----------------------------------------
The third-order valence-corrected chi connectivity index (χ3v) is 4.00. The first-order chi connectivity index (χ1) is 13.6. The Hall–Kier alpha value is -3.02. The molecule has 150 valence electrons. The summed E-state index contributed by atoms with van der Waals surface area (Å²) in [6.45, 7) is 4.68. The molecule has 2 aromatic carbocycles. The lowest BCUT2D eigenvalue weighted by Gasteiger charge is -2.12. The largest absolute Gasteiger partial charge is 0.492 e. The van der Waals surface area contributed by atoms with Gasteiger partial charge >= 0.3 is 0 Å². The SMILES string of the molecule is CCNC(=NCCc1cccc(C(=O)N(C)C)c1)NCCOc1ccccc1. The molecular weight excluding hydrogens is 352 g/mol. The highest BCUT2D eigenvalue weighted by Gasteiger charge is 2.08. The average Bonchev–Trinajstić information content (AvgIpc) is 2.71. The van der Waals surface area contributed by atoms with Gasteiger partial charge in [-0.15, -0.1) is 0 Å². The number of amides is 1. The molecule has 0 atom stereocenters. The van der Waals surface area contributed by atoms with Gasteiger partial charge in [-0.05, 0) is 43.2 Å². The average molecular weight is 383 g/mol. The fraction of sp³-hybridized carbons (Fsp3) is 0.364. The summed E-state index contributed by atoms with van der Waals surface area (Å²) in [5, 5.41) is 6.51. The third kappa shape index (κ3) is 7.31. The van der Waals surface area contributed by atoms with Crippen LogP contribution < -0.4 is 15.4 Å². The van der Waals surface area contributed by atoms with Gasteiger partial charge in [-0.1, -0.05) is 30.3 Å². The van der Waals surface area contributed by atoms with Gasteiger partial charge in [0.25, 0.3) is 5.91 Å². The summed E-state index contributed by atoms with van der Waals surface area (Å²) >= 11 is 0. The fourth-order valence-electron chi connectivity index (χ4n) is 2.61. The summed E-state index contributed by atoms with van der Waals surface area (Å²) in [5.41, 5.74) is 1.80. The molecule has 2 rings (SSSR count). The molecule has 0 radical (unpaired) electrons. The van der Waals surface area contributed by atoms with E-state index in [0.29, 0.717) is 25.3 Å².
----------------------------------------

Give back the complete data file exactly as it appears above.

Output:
The third-order valence-corrected chi connectivity index (χ3v) is 4.00. The first-order chi connectivity index (χ1) is 13.6. The Hall–Kier alpha value is -3.02. The molecule has 150 valence electrons. The summed E-state index contributed by atoms with van der Waals surface area (Å²) in [6.45, 7) is 4.68. The molecule has 2 aromatic carbocycles. The lowest BCUT2D eigenvalue weighted by Gasteiger charge is -2.12. The largest absolute Gasteiger partial charge is 0.492 e. The van der Waals surface area contributed by atoms with Gasteiger partial charge >= 0.3 is 0 Å². The SMILES string of the molecule is CCNC(=NCCc1cccc(C(=O)N(C)C)c1)NCCOc1ccccc1. The molecular weight excluding hydrogens is 352 g/mol. The highest BCUT2D eigenvalue weighted by Gasteiger charge is 2.08. The average Bonchev–Trinajstić information content (AvgIpc) is 2.71. The van der Waals surface area contributed by atoms with Gasteiger partial charge in [-0.15, -0.1) is 0 Å². The number of amides is 1. The molecule has 0 atom stereocenters. The van der Waals surface area contributed by atoms with Gasteiger partial charge in [-0.05, 0) is 43.2 Å². The average molecular weight is 383 g/mol. The fraction of sp³-hybridized carbons (Fsp3) is 0.364. The summed E-state index contributed by atoms with van der Waals surface area (Å²) in [5, 5.41) is 6.51. The third kappa shape index (κ3) is 7.31. The van der Waals surface area contributed by atoms with Crippen LogP contribution < -0.4 is 15.4 Å². The van der Waals surface area contributed by atoms with Gasteiger partial charge in [-0.1, -0.05) is 30.3 Å². The van der Waals surface area contributed by atoms with Gasteiger partial charge in [0.25, 0.3) is 5.91 Å². The summed E-state index contributed by atoms with van der Waals surface area (Å²) >= 11 is 0. The fourth-order valence-electron chi connectivity index (χ4n) is 2.61. The summed E-state index contributed by atoms with van der Waals surface area (Å²) in [5.41, 5.74) is 1.80. The molecule has 2 rings (SSSR count). The molecule has 0 radical (unpaired) electrons. The van der Waals surface area contributed by atoms with E-state index in [0.29, 0.717) is 25.3 Å².